By Fidel Mpofu

Compelling, tear jerking, grittier! The stakes are higher and the finish line is close yet so far away as the desperate trek in the alien ravaged Australian outback resumes.

Sliding onto Netflix for a second and final season is the colossal Jaeger vs kaiju 3D anime flick, giant robots vs monsters for the unversed. This animated series stands as an extension of the live action Pacific Rim universe created by Guillermo del Toro and Travis Beacham. The story folds as we join siblings Hayley and Taylor and their co-pilot Mei as they make a run for Sydney in hopes of finding their parents. Threatening to derail their progress is the mysterious fate of their child companion, bOy, which takes them on a much dreaded detour. Battle and great sacrifice are the only means of survival in the Black.

As teased in the trailer, this no holds barred seven episode journey is coming to a close as the story shifts it’s primary focus from the Jaeger Atlas Destroyer, and orbits around the enigmatic human-kaiju hybrid, bOy as the cultist group; Sisters of the Kaiju stalk the child with the goal of making him ascend as the Kaiju Messiah as well as dispatch the siblings and Mei with extreme prejudice.


Pacific Rim: The Black is developed by show runners and co-creators Greg Johnson and Craig Kyle who have a history of writing animated adventures. Kyle is a regular at Marvel, writing for Fantastic Four: World’s Greatest Heroes and co-writing the live action mega-blockbuster Thor: Ragnarok. And Johnson is no stranger to robot animated flicks, having written Transformers: Rescue Bots and Marvel’s X-Men Evolution. These experienced writers bring us a gripping tale of resilience and redemption with a steadily paced plot that isn’t heavily reliant on the gritty MMA styled colossal clashes between the Jaeger and the menacing Kaiju.


Without a shadow of a doubt, the most attractive part of the show is the 3D animation stylized with 2D aesthetics. A style which Japanese based animation production house, Polygon Pictures is well versed.  Having produced similarly styled projects such as Netflix’s Knights of Sidonia and the Godzilla anime trilogy. The animation aesthetic brings a rugged, grounded feel to the clunky giant robots and monstrous aliens battling it out in the outback, an element taken right out of Del Toro’s play book in the original 2013 film. The animation team does an excellent job bringing out a gritty, yet evocative mise-en-scène with an beautiful a splash of color, vibrant characters, beautifully rendered and striking visuals to propel the plot.



Directors Hiroyuki Hayashi and Jae-hong Kim borrow from the 2013 live action aesthetic of having night battles and scenes, which serve to create a sense of dread and spotlight the magnificent and destructive Kaiju battles, as Atlas stumbles into the Jaeger graveyard creating a compounding sense of impending doom.

Season 2 explores the Kaiju ecosystem, with the introduction of variants of the same species, such as the infamous Mutavore, which was responsible for destroying the wall of life during the Kaiju invasion. We dive deep into Kaiju territory and fans can expect climatic battles with hordes of new Kaiju.  Balancing out the action are the family dynamics and bickering and bonds amongst the siblings: Taylor, Hayley and Mei giving realistic human perspective in this Kaiju infested environment.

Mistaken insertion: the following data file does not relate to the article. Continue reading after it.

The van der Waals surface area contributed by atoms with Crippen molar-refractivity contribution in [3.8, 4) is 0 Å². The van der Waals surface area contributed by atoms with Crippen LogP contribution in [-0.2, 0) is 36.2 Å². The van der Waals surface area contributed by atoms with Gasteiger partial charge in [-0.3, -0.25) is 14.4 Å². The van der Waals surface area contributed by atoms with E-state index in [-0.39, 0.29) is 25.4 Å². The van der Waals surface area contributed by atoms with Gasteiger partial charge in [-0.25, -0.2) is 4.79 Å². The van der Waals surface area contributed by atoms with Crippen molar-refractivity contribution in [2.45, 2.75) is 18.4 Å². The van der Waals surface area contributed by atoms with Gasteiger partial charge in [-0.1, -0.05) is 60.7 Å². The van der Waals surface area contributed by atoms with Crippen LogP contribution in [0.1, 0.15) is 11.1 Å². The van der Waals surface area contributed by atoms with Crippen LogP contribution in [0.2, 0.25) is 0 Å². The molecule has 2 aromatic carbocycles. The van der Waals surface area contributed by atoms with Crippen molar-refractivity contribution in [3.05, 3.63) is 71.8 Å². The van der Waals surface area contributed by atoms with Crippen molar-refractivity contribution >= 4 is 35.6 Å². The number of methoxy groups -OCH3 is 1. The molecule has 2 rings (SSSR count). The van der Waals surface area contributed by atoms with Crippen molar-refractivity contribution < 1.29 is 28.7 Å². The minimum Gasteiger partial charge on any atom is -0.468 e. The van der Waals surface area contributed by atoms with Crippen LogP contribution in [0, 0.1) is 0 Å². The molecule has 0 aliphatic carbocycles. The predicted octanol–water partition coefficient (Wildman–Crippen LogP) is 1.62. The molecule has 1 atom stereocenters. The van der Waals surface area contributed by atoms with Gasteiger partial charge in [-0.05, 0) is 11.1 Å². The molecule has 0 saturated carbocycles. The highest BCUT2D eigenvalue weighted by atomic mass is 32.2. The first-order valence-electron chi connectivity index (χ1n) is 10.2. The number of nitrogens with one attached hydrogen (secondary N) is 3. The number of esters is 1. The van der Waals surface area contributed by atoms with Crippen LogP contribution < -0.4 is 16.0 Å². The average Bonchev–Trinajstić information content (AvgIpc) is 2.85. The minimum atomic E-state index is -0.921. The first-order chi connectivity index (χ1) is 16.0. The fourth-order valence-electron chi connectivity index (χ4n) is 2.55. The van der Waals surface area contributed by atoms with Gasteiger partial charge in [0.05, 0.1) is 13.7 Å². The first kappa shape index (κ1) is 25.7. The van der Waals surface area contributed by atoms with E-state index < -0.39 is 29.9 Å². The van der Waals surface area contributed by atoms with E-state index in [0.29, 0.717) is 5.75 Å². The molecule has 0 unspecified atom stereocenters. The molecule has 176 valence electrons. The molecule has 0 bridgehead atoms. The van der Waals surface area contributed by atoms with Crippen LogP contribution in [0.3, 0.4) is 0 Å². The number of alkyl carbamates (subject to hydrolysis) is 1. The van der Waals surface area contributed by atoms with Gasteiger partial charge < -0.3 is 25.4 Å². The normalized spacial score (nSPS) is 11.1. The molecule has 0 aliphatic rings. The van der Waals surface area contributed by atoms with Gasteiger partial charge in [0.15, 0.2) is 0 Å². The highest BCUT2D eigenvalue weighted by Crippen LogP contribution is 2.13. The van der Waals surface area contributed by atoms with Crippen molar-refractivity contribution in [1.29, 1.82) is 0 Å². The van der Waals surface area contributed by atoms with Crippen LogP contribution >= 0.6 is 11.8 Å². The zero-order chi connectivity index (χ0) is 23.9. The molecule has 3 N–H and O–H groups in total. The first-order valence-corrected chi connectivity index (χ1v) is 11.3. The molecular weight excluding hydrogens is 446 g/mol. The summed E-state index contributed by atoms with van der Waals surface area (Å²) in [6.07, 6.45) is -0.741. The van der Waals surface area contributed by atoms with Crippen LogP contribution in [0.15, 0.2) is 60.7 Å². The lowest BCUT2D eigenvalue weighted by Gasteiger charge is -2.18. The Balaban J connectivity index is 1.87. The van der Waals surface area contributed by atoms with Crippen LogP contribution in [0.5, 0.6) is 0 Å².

The trio are at odds over their differing ideologies and regarding the fate of bOy, whom Hayley has created a filial bond with, due to her fear of abandonment.  With the revelation of bOy as the Kaiju Messiah, his very existence poses a threat to his protectors as the purpose of his creation was to eradicate mankind.  A purpose that the Sisters of the Kaiju seek to fulfill. An inevitable, climatic showdown between Atlas Destroyer and bOy is on the cards as his very nature is to destroy and rend the machinations of men.Hayley, voiced by Gideon Adlon is the heart of the journey as her emotionally-driven outlook on life shows that one can still retain their humanity even when everything is falling apart. Hope is not gone, it’s just lost and needs to be found.

Taylor on the other hand, voiced by Calum Worthy, is a sharp contrast from Hayley as he’s relatable, selfish, logical and driven by the “greater good” theory – the theory that the needs of the many outweigh the needs of the few.  In this case, “the few” is  bOy.  Then there’s Mei, the teenage assassin on a quest to find her family, but ends up tagging alongside the siblings and piloting the Jaeger Atlas Destroyer. LOA, the trusty training Ai guides the crew on the Trek in deep Kaiju territory offering a new outlook on the entire experience and some insight into her backstory. LOA is voiced by Erica Lindbeck.

Switching from the previous season’s all too familiar portrayal of humanity as a vile species and the biggest threat to it’s own collective existence, season 2 instead treads on a path of salvation, and redemption.  Characters like Shane, who is hot on Atlas Destroyer’s trail, is on a quest to reclaim his child prodigy Mei. Shane is a major indicator that humans can be more than the sum of their actions, they can be symbols of defiance towards the darkness that seeks to consume them, even when faced with daunting odds.  The second and final season of Pacific Rim: The Black provides fascinating battles, tear jerking moments and a compelling plot to offer a conclusive end to the great trek across the Australian outback, leaving gripping moments that will have their dedicated fans in tears.


Pacific Rim: The Black season 2 is produced for Netflix by Legendary Television and will be available for streaming on the 19th of April.


Fidel Mpofu is a VORTEX Editorial writer. He is also a creative writer and amateur video editor based in Zimbabwe. He’s currently studying for a Bachelor of Arts Honours Degree in Film and Theatre Studies.

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